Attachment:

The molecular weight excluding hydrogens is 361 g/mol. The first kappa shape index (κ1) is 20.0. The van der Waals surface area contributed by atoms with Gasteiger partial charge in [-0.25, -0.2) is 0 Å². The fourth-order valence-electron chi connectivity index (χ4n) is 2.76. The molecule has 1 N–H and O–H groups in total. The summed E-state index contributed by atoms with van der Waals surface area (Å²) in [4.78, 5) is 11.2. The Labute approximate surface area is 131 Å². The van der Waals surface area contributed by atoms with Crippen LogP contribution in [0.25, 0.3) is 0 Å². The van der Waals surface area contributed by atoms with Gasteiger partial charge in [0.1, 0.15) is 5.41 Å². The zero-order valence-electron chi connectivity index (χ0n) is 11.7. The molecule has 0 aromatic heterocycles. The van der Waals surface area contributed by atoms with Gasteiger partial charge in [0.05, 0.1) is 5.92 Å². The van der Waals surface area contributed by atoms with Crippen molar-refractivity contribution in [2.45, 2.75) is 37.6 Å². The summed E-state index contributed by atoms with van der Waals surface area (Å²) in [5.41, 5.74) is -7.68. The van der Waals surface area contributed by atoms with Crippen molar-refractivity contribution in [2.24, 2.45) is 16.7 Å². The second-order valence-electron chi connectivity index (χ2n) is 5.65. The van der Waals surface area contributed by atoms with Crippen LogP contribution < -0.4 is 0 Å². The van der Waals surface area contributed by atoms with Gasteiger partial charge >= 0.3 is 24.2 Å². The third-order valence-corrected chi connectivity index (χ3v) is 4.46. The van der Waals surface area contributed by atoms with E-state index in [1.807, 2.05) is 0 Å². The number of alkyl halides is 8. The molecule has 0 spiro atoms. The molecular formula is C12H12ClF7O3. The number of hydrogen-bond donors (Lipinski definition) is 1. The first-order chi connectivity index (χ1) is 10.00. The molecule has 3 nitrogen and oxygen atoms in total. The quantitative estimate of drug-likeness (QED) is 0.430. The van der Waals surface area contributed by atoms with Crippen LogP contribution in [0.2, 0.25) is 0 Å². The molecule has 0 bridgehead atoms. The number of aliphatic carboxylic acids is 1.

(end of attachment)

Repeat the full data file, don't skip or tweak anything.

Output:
The molecular weight excluding hydrogens is 361 g/mol. The first kappa shape index (κ1) is 20.0. The van der Waals surface area contributed by atoms with Gasteiger partial charge in [-0.25, -0.2) is 0 Å². The fourth-order valence-electron chi connectivity index (χ4n) is 2.76. The molecule has 1 N–H and O–H groups in total. The summed E-state index contributed by atoms with van der Waals surface area (Å²) in [4.78, 5) is 11.2. The Labute approximate surface area is 131 Å². The van der Waals surface area contributed by atoms with Crippen LogP contribution in [0.25, 0.3) is 0 Å². The van der Waals surface area contributed by atoms with Gasteiger partial charge in [0.1, 0.15) is 5.41 Å². The zero-order valence-electron chi connectivity index (χ0n) is 11.7. The molecule has 0 aromatic heterocycles. The van der Waals surface area contributed by atoms with Gasteiger partial charge in [0.05, 0.1) is 5.92 Å². The van der Waals surface area contributed by atoms with Crippen molar-refractivity contribution in [2.45, 2.75) is 37.6 Å². The summed E-state index contributed by atoms with van der Waals surface area (Å²) in [5.41, 5.74) is -7.68. The van der Waals surface area contributed by atoms with Crippen molar-refractivity contribution in [2.24, 2.45) is 16.7 Å². The second-order valence-electron chi connectivity index (χ2n) is 5.65. The van der Waals surface area contributed by atoms with Crippen LogP contribution < -0.4 is 0 Å². The van der Waals surface area contributed by atoms with Gasteiger partial charge >= 0.3 is 24.2 Å². The third-order valence-corrected chi connectivity index (χ3v) is 4.46. The van der Waals surface area contributed by atoms with E-state index in [1.807, 2.05) is 0 Å². The number of alkyl halides is 8. The molecule has 0 spiro atoms. The molecular formula is C12H12ClF7O3. The number of hydrogen-bond donors (Lipinski definition) is 1. The first-order chi connectivity index (χ1) is 10.00. The molecule has 3 nitrogen and oxygen atoms in total. The quantitative estimate of drug-likeness (QED) is 0.430. The van der Waals surface area contributed by atoms with Crippen LogP contribution in [0.2, 0.25) is 0 Å². The molecule has 0 bridgehead atoms. The number of aliphatic carboxylic acids is 1.